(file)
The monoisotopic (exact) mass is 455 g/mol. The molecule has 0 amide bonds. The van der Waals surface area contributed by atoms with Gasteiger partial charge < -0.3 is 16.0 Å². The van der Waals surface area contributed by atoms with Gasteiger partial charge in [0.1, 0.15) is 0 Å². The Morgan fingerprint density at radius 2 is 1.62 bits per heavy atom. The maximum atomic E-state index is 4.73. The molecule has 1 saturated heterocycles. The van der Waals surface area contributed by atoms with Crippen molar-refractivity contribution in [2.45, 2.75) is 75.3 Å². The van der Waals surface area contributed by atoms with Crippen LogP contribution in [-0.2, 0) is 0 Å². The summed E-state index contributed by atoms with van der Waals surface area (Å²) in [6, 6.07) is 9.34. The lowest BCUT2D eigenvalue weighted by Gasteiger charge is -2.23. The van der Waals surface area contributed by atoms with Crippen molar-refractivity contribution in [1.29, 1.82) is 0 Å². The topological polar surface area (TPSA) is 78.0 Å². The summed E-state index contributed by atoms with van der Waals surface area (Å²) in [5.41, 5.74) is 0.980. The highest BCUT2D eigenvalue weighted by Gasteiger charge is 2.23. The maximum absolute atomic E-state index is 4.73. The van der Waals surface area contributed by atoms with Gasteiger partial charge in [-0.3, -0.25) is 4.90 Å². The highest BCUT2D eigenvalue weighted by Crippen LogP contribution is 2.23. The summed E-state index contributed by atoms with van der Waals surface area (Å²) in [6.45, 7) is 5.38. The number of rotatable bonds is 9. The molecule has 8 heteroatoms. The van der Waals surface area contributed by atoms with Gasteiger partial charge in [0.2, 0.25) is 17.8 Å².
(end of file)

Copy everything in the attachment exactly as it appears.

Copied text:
The monoisotopic (exact) mass is 455 g/mol. The molecule has 0 amide bonds. The van der Waals surface area contributed by atoms with Gasteiger partial charge < -0.3 is 16.0 Å². The van der Waals surface area contributed by atoms with Gasteiger partial charge in [0.1, 0.15) is 0 Å². The Morgan fingerprint density at radius 2 is 1.62 bits per heavy atom. The maximum atomic E-state index is 4.73. The molecule has 1 saturated heterocycles. The van der Waals surface area contributed by atoms with Crippen molar-refractivity contribution in [2.45, 2.75) is 75.3 Å². The van der Waals surface area contributed by atoms with Crippen LogP contribution in [-0.2, 0) is 0 Å². The summed E-state index contributed by atoms with van der Waals surface area (Å²) in [6, 6.07) is 9.34. The lowest BCUT2D eigenvalue weighted by Gasteiger charge is -2.23. The van der Waals surface area contributed by atoms with Crippen molar-refractivity contribution in [1.29, 1.82) is 0 Å². The topological polar surface area (TPSA) is 78.0 Å². The summed E-state index contributed by atoms with van der Waals surface area (Å²) in [5.41, 5.74) is 0.980. The highest BCUT2D eigenvalue weighted by Gasteiger charge is 2.23. The maximum absolute atomic E-state index is 4.73. The van der Waals surface area contributed by atoms with Gasteiger partial charge in [-0.3, -0.25) is 4.90 Å². The highest BCUT2D eigenvalue weighted by Crippen LogP contribution is 2.23. The summed E-state index contributed by atoms with van der Waals surface area (Å²) in [6.45, 7) is 5.38. The number of rotatable bonds is 9. The molecule has 8 heteroatoms. The van der Waals surface area contributed by atoms with Gasteiger partial charge in [0.2, 0.25) is 17.8 Å².